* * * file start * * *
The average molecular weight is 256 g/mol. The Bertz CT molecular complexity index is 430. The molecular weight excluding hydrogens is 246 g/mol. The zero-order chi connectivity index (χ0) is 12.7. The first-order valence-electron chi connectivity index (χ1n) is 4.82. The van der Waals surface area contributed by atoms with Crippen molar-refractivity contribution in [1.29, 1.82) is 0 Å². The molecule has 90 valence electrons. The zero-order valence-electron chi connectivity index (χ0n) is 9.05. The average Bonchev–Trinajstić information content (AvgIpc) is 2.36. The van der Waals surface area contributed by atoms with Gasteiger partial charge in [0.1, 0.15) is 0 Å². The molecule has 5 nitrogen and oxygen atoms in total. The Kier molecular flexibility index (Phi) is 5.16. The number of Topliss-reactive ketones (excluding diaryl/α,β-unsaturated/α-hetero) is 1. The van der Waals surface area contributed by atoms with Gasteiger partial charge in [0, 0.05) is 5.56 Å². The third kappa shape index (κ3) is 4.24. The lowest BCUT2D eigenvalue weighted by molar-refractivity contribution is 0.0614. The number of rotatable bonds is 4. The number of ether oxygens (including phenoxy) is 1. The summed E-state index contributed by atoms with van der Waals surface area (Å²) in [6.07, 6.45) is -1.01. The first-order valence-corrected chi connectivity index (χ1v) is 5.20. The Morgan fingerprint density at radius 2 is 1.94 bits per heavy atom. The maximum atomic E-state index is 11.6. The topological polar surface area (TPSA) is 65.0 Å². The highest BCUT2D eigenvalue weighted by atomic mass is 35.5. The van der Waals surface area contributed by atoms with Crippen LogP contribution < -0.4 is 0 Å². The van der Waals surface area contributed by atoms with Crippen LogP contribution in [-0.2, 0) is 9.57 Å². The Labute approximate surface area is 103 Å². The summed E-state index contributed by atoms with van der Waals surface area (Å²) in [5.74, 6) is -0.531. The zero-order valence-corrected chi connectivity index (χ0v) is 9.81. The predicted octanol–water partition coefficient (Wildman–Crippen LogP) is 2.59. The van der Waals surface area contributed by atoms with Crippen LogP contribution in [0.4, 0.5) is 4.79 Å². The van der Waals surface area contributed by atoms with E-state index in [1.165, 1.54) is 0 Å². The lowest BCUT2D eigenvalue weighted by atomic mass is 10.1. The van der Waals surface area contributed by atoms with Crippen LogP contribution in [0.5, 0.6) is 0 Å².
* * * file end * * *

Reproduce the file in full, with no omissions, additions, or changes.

The average molecular weight is 256 g/mol. The Bertz CT molecular complexity index is 430. The molecular weight excluding hydrogens is 246 g/mol. The zero-order chi connectivity index (χ0) is 12.7. The first-order valence-electron chi connectivity index (χ1n) is 4.82. The van der Waals surface area contributed by atoms with Crippen molar-refractivity contribution in [1.29, 1.82) is 0 Å². The molecule has 90 valence electrons. The zero-order valence-electron chi connectivity index (χ0n) is 9.05. The average Bonchev–Trinajstić information content (AvgIpc) is 2.36. The van der Waals surface area contributed by atoms with Gasteiger partial charge in [0.1, 0.15) is 0 Å². The molecule has 5 nitrogen and oxygen atoms in total. The Kier molecular flexibility index (Phi) is 5.16. The number of Topliss-reactive ketones (excluding diaryl/α,β-unsaturated/α-hetero) is 1. The van der Waals surface area contributed by atoms with Gasteiger partial charge in [0, 0.05) is 5.56 Å². The third kappa shape index (κ3) is 4.24. The lowest BCUT2D eigenvalue weighted by molar-refractivity contribution is 0.0614. The number of rotatable bonds is 4. The number of ether oxygens (including phenoxy) is 1. The summed E-state index contributed by atoms with van der Waals surface area (Å²) in [6.07, 6.45) is -1.01. The first-order valence-corrected chi connectivity index (χ1v) is 5.20. The Morgan fingerprint density at radius 2 is 1.94 bits per heavy atom. The maximum atomic E-state index is 11.6. The topological polar surface area (TPSA) is 65.0 Å². The highest BCUT2D eigenvalue weighted by atomic mass is 35.5. The van der Waals surface area contributed by atoms with Crippen LogP contribution < -0.4 is 0 Å². The van der Waals surface area contributed by atoms with Crippen LogP contribution in [-0.2, 0) is 9.57 Å². The Labute approximate surface area is 103 Å². The summed E-state index contributed by atoms with van der Waals surface area (Å²) in [5.74, 6) is -0.531. The zero-order valence-corrected chi connectivity index (χ0v) is 9.81. The predicted octanol–water partition coefficient (Wildman–Crippen LogP) is 2.59. The van der Waals surface area contributed by atoms with Crippen LogP contribution in [0.4, 0.5) is 4.79 Å². The van der Waals surface area contributed by atoms with E-state index in [1.165, 1.54) is 0 Å². The lowest BCUT2D eigenvalue weighted by atomic mass is 10.1. The van der Waals surface area contributed by atoms with Crippen LogP contribution in [0.5, 0.6) is 0 Å².